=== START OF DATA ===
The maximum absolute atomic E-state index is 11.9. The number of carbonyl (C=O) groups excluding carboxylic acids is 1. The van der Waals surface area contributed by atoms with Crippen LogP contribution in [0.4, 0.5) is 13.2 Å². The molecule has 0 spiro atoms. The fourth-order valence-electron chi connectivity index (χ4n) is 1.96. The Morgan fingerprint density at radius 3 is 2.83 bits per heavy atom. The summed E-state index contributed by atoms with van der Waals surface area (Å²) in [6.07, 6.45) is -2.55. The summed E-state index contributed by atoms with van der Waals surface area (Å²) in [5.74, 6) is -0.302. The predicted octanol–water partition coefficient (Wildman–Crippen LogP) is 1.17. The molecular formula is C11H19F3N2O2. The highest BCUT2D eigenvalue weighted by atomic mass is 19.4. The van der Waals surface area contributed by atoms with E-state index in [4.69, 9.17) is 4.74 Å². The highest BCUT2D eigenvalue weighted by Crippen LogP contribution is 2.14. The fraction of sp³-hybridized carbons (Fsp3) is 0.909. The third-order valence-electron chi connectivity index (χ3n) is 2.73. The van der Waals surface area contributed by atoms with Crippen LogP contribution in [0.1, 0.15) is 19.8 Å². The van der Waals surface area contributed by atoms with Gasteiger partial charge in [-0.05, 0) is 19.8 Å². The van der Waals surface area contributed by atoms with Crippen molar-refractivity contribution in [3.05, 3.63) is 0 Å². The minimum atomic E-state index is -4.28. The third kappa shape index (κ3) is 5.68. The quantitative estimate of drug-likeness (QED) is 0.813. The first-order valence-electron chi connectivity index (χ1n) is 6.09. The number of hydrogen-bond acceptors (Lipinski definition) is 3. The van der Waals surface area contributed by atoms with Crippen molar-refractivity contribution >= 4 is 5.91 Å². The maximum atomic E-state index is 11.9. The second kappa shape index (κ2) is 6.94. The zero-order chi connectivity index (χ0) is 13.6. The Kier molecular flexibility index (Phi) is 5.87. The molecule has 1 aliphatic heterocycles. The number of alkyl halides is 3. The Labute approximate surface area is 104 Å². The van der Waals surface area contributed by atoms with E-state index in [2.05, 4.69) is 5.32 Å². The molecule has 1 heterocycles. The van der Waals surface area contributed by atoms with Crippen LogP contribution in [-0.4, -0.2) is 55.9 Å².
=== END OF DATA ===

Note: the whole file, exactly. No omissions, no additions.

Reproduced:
The maximum absolute atomic E-state index is 11.9. The number of carbonyl (C=O) groups excluding carboxylic acids is 1. The van der Waals surface area contributed by atoms with Crippen LogP contribution in [0.4, 0.5) is 13.2 Å². The molecule has 0 spiro atoms. The fourth-order valence-electron chi connectivity index (χ4n) is 1.96. The Morgan fingerprint density at radius 3 is 2.83 bits per heavy atom. The summed E-state index contributed by atoms with van der Waals surface area (Å²) in [6.07, 6.45) is -2.55. The summed E-state index contributed by atoms with van der Waals surface area (Å²) in [5.74, 6) is -0.302. The predicted octanol–water partition coefficient (Wildman–Crippen LogP) is 1.17. The molecular formula is C11H19F3N2O2. The highest BCUT2D eigenvalue weighted by atomic mass is 19.4. The van der Waals surface area contributed by atoms with E-state index in [4.69, 9.17) is 4.74 Å². The highest BCUT2D eigenvalue weighted by Crippen LogP contribution is 2.14. The fraction of sp³-hybridized carbons (Fsp3) is 0.909. The third-order valence-electron chi connectivity index (χ3n) is 2.73. The van der Waals surface area contributed by atoms with Crippen LogP contribution in [0.1, 0.15) is 19.8 Å². The van der Waals surface area contributed by atoms with Gasteiger partial charge in [-0.05, 0) is 19.8 Å². The van der Waals surface area contributed by atoms with Crippen molar-refractivity contribution in [3.05, 3.63) is 0 Å². The minimum atomic E-state index is -4.28. The third kappa shape index (κ3) is 5.68. The quantitative estimate of drug-likeness (QED) is 0.813. The first-order valence-electron chi connectivity index (χ1n) is 6.09. The number of hydrogen-bond acceptors (Lipinski definition) is 3. The van der Waals surface area contributed by atoms with Crippen molar-refractivity contribution >= 4 is 5.91 Å². The maximum atomic E-state index is 11.9. The second kappa shape index (κ2) is 6.94. The zero-order chi connectivity index (χ0) is 13.6. The Kier molecular flexibility index (Phi) is 5.87. The molecule has 1 aliphatic heterocycles. The number of alkyl halides is 3. The Labute approximate surface area is 104 Å². The van der Waals surface area contributed by atoms with E-state index in [2.05, 4.69) is 5.32 Å². The molecule has 1 heterocycles. The van der Waals surface area contributed by atoms with Crippen LogP contribution in [-0.4, -0.2) is 55.9 Å².